Why does python not have a mechanism for data hiding?

Lie Lie.1296 at gmail.com
Tue Jun 3 13:32:39 CEST 2008

On Jun 3, 5:07 pm, "BJörn Lindqvist" <bjou... at gmail.com> wrote:
> On Mon, Jun 2, 2008 at 10:50 PM, Russ P. <Russ.Paie... at gmail.com> wrote:
> > On Jun 2, 6:41 am, Carl Banks <pavlovevide... at gmail.com> wrote:
> >> You are not realizing that only useful(**) thing about data hiding is
> >> that some code has access to the data, other code does not.  If you
> >> "hide" data equally from everyone it's just a useless spelling change.
> > I think you're missing the point.
> > As I see it, the primary value of data hiding is that it provides
> > useful information on which data and methods are intended for the
> > client and which are intended for internal use. It's like putting a
> > front panel on a TV set with the main controls intended for the
> > viewer.
> Here's my two cents. First of all, a TV is a bad analogy compared to
> reusable software libraries. Really bad analogy. A TV is a horribly
> complicated device which has to be dumbed down because otherwise it
> would be to hard to use for ordinary people.

I think it's actually quite a good analogy, a class may get quite
complicated and it may do completely different things that the public
interface seems to imply. Anyway, an analogy is an analogy, don't
expect it to be exactly the same as the case itself, expect it to
illustrate the point well enough and ignore the differences not being

TV is a good analogy since it illustrated the point quite well, that
there are some things user may freely interact, some that users should
not mess with, and things that is strictly not for you. Nevertheless,
with the proper knowledge and proper tools, any users could open the
case and get the special screwdriver to open the TV, if all else
fails, he could always get a hammer to break the casing and gone his
way through.

Python does not enforce data-hiding because it expect people that gone
his way to ignore the warning and get the special screwdriver to be
knowledgeable enough to mess with it. C/C++ expects people to use
hammer to break through their casings, and in the end, since the
casings has already been broken, the device may never look as
beautiful as before. In python, the device may appear to look just as

> A software developers relation to a third party library is more
> similar to a TV repair man trying to repair a TV than to a random
> person watching TV. For a repair man, the front panel is just useless
> and in the way.

No, for a knowledgable man (a TV repairman), he'd try first to fix the
TV without opening the case (such as seeing whether the power cable is
actually plugged), and if those attempts fails (or if he already know
where the damage is from the beginning), he'd then open the screws.
The public interface isn't "useless and in the way".

> Oh, and to continue on the TV analogy, one of the reason why a TV is
> complicated is because its interface is totally different from its
> implementation. Channels are just a bad abstraction for tuning the
> receiver to different frequencies and for switching inputs. Merely
> using a TV doesn't teach you anything about how it actually works.

Why couldn't a class have interface that's completely different thing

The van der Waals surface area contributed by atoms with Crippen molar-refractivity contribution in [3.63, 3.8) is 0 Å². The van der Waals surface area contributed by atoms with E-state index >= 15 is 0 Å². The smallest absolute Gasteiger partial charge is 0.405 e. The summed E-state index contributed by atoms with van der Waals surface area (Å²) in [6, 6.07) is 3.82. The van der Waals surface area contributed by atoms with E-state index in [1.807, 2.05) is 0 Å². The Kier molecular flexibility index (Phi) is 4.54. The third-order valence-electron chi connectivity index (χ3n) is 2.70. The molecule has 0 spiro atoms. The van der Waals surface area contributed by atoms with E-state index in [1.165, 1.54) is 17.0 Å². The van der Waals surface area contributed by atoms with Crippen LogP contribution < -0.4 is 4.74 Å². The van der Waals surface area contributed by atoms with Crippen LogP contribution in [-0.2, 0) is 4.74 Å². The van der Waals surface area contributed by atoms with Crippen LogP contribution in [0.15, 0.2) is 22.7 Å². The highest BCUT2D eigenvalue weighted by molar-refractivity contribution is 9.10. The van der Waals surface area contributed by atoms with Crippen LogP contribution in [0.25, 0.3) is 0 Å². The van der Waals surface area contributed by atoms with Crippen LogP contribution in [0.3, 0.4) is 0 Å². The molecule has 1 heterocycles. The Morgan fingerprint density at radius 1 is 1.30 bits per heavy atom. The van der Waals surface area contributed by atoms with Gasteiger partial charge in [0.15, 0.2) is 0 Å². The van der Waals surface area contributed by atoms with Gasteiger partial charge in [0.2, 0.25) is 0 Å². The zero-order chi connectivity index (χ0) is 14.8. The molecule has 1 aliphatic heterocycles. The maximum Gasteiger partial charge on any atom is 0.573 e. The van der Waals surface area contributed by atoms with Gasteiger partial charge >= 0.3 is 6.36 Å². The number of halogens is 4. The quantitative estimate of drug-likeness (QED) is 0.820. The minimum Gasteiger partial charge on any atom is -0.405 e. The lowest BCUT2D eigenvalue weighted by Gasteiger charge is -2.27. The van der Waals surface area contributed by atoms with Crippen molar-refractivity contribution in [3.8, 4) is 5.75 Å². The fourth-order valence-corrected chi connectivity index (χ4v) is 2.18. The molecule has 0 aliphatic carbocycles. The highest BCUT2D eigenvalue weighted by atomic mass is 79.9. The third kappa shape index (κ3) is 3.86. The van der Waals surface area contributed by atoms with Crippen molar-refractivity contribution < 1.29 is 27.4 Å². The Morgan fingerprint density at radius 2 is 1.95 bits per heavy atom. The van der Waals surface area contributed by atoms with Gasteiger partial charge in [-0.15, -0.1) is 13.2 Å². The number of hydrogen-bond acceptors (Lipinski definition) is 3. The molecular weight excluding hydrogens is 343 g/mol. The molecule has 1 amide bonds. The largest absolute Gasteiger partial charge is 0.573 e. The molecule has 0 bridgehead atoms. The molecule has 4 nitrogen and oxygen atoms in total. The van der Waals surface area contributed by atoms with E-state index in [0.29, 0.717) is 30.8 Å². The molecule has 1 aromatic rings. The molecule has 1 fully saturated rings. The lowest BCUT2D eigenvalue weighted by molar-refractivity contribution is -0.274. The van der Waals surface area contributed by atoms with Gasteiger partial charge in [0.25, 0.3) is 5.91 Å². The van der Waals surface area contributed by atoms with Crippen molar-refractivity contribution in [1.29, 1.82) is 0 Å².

than the implementation.

> KISS: Keep It Simple Stupid. And it is always simpler to not implement
> the gunk needed for data hiding than to do it. By keeping things
> simple you keep your code easy to implement, easy to understand and
> easy to reuse.
> Data hiding sacrifices implementation simplicity supposedly to make
> the interface simpler and to keep backwards compatibility. It allows
> you to change implementation details without affecting the
> interface. But do you really want to do that? Consider this silly Java
> example:
>     class Foo {
>         private int bar;
>         public int getBar() {
>             return bar;
>         }
>     };
> Then for some reason you decide that hm, "bar" is not a good attribute
> name so you change it to "babar". And you can do that without changing
> the public interface! Woho! So now you have a public getter named
> "getBar" that returns an attribute named "babar". That's in reality
> just bad and whoever is maintaining the implementation is going to be
> annoyed that the getters name doesn't match the attribute name.
> What would have happened without data hiding? Renaming the public
> attribute "bar" to "babar" probably cause some grief for someone
> reusing your library, but you would keep your implementation pure.
> What about semantic changes? Data hiding doesn't protect you against
> that, so you'll have to change your interface anyway. The interface
> for a car hasn't changed much in the last 100 years, but the
> implementation has. How easy is it to repair a car nowadays compared
> to 30 years ago?
> And data hiding as a documentation aid is just a sham. "These methods
> are public so you can call them, these aren't so hands off!" A reuser
> of your library *will* want to know what happens on the inside, by
> trying to make stuff impossible to reach you are just making that kind
> of information much harder to come by.

And we expect those people is ready that the car may blow off right in
their face since they have violated the lines. If they broke the lines
and still think that we're guilty for his burnt face, that's their

> The better method is to just write proper docstrings that tell the
> user what the methods do and when they can be called.
> Another good way to see how useless data hiding is, is to try and unit
> test a very encapsulated library. You'll see that it is almost
> impossible to write good unit tests unless you publicly export
> almost everything in the code. At which point you come to realize that
> all the data hiding was for naught.
> --
> mvh Björn

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